Fast m.2-SSDs have the tendency to become quite hot. If you are reading or writing a lot of data, an NVMe-SSD will more often than not throttle in order to keep the temperature within acceptable limits. Motherboard manufacturers thought of something to prevent this: nowadays many motherboards come with heatsinks that you can stick on your SSD, while cooling brands such as EK even sell standalone m.2-heatsinks. Although, do these metal plates in all shapes and sizes even work? We experienced a hot afternoon.
You probably never worried about the cooling of an SSD before. Even under full load the average sata-SSD becomes lukewarm at most, even without any airflow whatsoever. However, due to multiple reasons NVMe-SSDs like the Samsung 960 Evo and 960 Pro become a lot hotter.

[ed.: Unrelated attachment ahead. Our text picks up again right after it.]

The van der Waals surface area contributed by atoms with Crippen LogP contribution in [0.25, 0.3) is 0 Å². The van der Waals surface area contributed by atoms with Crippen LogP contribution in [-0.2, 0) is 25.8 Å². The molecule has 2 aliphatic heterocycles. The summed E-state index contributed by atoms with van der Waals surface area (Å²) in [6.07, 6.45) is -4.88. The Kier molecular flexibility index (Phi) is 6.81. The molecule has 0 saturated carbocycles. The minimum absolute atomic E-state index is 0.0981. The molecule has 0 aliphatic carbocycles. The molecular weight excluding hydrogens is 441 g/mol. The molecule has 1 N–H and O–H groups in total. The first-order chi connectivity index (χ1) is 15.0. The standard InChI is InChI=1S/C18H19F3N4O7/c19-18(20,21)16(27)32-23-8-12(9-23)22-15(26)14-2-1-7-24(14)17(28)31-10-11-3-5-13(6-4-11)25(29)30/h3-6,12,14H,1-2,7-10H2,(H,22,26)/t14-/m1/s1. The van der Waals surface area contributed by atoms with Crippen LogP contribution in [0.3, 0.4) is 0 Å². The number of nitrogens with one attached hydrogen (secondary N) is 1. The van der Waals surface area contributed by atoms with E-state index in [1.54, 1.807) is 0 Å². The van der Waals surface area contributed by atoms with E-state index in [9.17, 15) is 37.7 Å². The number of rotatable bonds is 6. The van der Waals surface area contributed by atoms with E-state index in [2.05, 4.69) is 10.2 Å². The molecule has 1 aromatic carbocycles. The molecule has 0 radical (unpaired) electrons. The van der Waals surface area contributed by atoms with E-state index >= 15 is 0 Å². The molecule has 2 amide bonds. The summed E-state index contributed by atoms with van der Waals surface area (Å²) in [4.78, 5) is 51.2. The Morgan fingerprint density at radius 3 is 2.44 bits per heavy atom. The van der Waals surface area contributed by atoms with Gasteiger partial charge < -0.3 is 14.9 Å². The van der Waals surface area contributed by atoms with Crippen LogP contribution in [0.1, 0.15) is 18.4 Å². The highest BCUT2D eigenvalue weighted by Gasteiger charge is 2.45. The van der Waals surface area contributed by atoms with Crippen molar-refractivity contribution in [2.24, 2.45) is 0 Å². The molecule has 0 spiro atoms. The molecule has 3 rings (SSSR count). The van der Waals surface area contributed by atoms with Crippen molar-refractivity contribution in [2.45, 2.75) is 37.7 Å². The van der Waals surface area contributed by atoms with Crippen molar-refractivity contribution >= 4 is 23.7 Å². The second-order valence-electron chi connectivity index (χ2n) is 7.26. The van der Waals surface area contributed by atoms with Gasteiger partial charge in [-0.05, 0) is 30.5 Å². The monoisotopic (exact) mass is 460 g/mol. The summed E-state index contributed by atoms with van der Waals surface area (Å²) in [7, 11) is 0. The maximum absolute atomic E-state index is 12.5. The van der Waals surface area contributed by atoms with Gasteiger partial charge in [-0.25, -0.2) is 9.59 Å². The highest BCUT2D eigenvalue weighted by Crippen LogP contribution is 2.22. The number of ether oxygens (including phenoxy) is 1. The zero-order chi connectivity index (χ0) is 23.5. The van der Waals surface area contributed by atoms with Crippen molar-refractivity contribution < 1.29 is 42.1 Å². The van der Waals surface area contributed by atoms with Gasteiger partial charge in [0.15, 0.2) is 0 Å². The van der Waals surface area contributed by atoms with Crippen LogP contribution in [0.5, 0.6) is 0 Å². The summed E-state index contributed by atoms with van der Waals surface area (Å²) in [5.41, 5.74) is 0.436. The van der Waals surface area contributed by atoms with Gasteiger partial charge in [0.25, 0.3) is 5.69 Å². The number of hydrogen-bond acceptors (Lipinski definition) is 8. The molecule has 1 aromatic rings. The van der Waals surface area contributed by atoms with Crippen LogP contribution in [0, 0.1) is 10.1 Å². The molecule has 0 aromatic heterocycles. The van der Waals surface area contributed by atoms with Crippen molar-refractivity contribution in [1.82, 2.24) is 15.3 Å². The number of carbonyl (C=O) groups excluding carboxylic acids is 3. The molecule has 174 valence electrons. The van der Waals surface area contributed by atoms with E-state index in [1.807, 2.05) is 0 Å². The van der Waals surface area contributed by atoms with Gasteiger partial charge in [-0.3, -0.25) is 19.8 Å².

For starters the m.2-format that originates from the laptop world is not ideal for good cooling. The components of an SSD, like the controller, the cache memory and the nand-chips, are placed very close to each other. Furthermore m.2-SSDs that are flat on the motherboard barely have any airflow and some are even (in part) covered by your graphics card. All the while the NVMe-SSDs are a lot faster than regular sata-drives, use faster controllers and therefore generate more heat.
For this test we place eight different M.2-heatsinks on a Samsung 960 Pro-SSD, often a true hothead. On the next page we you can read which ones we test.